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Something I just learned about Emacs part 1: deleting whitespace

September 29th, 2010 No comments

I’m very much a trainee Emacs user at the moment. I’ve been using it for about a year, and I’m much faster in it than in any other editor, but I’ve still got so much more to learn.

I’m planning to document these new things as I learn them in the hope that (a) writing it down will help me remember, (b) if (a) fails then at least I’ve got this as a references, and (c) maybe someone else is at a similar level of Emacs mastery to me, and they’ll learn something new with me.

delete-indentation

Let’s say you’ve got the following code:

function myAwesomeFunction(argumentOne,
                           argumentTwo,
                           argumentThree)

and you decide that it’s really not necessary having all those arguments on their own line – you want them all on the same line. My old technique would be to set the mark at the end of the first line with C-<SPC>, move down a line with C-n, back a word with M-b, kill the region with C-w, and insert the space with <SPC>.

The new technique uses delete-indentation, mapped to M-^. Just go anywhere in the last of the three lines, and press M-^ to remove all space between argumentTwo, and argumentThree) except for one space. Then press M-^ again to bring the line argumentTwo, argumentThree) up to the end of the previous line. Awesome!

The old technique takes 11 commands to process those three lines (assuming point is at the end of the first line). The new technique takes just 2 commands (assuming point is somewhere in the third line). That’s a 5.5x increase in productivity! Hell yeah.

just-one-space

Just one Cornetto,
give it to me,
delicious ice-cream, of Italy,
vanilla and choco dream,
Give me Cornetto,
from Wall’s ice cream.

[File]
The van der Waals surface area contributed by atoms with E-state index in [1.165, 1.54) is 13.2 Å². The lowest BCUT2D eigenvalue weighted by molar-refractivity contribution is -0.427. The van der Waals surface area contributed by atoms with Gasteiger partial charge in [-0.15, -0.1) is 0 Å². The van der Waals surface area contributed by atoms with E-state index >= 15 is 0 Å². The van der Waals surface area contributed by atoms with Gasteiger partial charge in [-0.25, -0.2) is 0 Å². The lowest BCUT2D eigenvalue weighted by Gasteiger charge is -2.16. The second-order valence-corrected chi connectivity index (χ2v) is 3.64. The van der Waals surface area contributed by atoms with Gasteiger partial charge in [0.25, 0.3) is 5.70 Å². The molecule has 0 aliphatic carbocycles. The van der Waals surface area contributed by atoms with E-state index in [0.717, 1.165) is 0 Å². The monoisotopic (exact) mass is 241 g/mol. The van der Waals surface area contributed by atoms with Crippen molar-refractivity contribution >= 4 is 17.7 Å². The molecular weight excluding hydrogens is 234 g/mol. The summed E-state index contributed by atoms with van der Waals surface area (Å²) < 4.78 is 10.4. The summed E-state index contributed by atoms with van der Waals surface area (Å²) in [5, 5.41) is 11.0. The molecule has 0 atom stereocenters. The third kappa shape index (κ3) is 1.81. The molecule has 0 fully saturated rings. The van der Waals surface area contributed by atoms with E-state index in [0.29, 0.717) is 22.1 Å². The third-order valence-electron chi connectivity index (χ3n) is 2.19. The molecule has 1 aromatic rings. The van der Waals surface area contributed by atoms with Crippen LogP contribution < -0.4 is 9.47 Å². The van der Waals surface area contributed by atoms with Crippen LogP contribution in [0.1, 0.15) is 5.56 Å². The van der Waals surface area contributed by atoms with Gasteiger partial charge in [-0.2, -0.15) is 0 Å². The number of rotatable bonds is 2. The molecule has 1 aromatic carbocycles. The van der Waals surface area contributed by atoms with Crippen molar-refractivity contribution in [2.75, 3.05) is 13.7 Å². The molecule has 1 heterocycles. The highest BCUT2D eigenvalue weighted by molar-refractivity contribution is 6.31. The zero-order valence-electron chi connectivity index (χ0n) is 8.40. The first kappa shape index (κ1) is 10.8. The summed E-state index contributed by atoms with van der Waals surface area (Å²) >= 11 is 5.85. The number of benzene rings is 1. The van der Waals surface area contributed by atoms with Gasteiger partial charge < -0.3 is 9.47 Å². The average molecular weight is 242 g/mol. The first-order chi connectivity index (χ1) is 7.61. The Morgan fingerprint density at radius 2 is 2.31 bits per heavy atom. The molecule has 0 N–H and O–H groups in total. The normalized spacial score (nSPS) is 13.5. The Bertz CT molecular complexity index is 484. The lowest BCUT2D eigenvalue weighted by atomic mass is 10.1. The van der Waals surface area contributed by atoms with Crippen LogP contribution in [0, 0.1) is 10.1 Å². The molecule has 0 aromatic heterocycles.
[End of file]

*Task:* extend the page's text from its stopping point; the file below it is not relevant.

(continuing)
Sorry about that. So, you’ve got the following annoying string:

"My string has a long      string of spaces in the middle"

If only there was some way of deleting all those spaces in the middle… My old technique was this: starting with point on the first space, C-<SPC> to set the mark, M-f to the end of string, M-b to the beginning of string, C-w to delete the spaces and then <SPC> to insert the missing space.

Here’s the new-and-improved-with-added-awesome technique: with point anywhere in the spaces, press M-<SPC> (just-one-space). That’s it. 5 commands down to 1. A 5x productivity increase. OOooh yeah.

delete-horizontal-space

just-one-space has a brother called delete-horizontal-space, mapped to M-\, which does exactly the same thing but removes all the spaces, leaving nothing but a trail of destruction in its path.

delete-blank-lines

One last one – it’s not as exciting as the others, but it could easily be the most useful. Imagine the following brilliant JavaScript code:

function awesome() {
    //do stuff
}






function great() {
    //do other stuff
}

The author of this code probably heard that whitespace was beneficial for readability, but they went too far. delete-blank-lines to the rescue! With point on any of those blank lines, press C-x C-o and all the blank lines go except for one. It’s flexible too. With point anywhere on the last line of awesome() (the }), press C-x C-o to delete all the blank lines.

There’s a cloud to every silver lining though: with this technique, I don’t get to go C-k C-k C-k C-k and shout “Kill Kill Kill Kill!” I think it’s worth the sacrifice though.

Further reading

GNU Emacs Manual – Deletion